- Work Experience Verification form
- Three letters of recommendation
- Official college/university transcripts (for EACH post-high institution previously attended)
- Official Praxis I/II scores
1 Applicants accepted into the program will be required to complete additional documentation prior to the start of the summer session, including but not limited to a criminal background check and fingerprinting as required by the state prior to classroom teaching. For more information, contact the Kahuawaiola office.
Program Requirements (37 credits)
Graduation from the program is based on the successful completion of the following requirements:
11 required courses:
- KED 620A or KED 620E Fdns Hawn & Indig Medium Ed (3)
- KED 621A or KED 621E Lng Arts Hwn & Indig Medium Ed (2)
- KED 623A or KED 623E Soc Stud Hwn & Indig Medium Ed (2)
- KED 625A or KED 625E Phys Ed Hwn & Indig Medium Ed (1)
- KED 626A or KED 626E Science Hawn & Indig Medium Ed (2)
- KED 627A or KED 627E Math in Hawn & Indig Medium Ed (2)
- KED 628A or KED 628E Arts in Hawn & Indig Medium Ed (1)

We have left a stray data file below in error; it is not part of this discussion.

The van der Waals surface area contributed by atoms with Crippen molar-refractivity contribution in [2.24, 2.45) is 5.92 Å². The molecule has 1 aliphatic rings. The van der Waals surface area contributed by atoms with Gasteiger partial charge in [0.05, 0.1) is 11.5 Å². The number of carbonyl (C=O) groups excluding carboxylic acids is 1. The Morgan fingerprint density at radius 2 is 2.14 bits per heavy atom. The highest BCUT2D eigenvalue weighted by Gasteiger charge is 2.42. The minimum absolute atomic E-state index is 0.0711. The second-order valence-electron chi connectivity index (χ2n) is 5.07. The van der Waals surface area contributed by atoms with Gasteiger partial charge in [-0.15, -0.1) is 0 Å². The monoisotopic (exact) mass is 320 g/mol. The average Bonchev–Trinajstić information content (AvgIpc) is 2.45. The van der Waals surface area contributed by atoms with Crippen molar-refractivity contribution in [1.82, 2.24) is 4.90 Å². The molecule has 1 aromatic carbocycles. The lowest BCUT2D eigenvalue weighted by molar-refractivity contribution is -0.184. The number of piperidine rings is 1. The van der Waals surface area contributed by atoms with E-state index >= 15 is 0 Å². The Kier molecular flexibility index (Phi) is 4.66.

- KED 641A or KED 641E Hawn & Indig Medium Fld Exp I (9)
- KED 642A or KED 642E Hawn & Indig Med Fld Exp I Sem (3)
- KED 643A or KED 643E Hawn & Indig Medium Fld Exp II (9)
- KED 644A or KED 644E Hwn & Indig Med Fld Exp II Sem (3)
Minimum grade of 3.0 in all teacher training courses requiring grades.
Academic Status, Progression, and Readmission Policies
Kahuawaiola runs summer, fall, spring and only takes 12 months to complete. Students are expected to maintain full-time status in three consecutive semesters in order to complete the course work, field experiences, and other requirements of the program. There are no elective courses.
Unless so designated, Kahuawaiola courses may not be taken on a “credit/no credit” basis. A 3.0 GPA must be maintained in all courses. A student whose GPA falls below 3.0 may be dismissed from the program. Likewise, a student may be removed from a field experience if it is determined by Kahuawaiola faculty that the student is not making satisfactory progress toward meeting the requirements of the program. Such removal may result in complete dismissal from the program.
Gainful Employment Disclosure
Beginning July 1, 2011, the US Department of Education began requiring colleges to disclose a variety of information for any financial aid eligible program that "prepares students for gainful employment in a recognized occupation". We hope that this information is helpful to our current students and to prospective students as they make their career and educational choices.
The data includes occupations, placement rates, on-time completion rates, average costs and program median loan debt.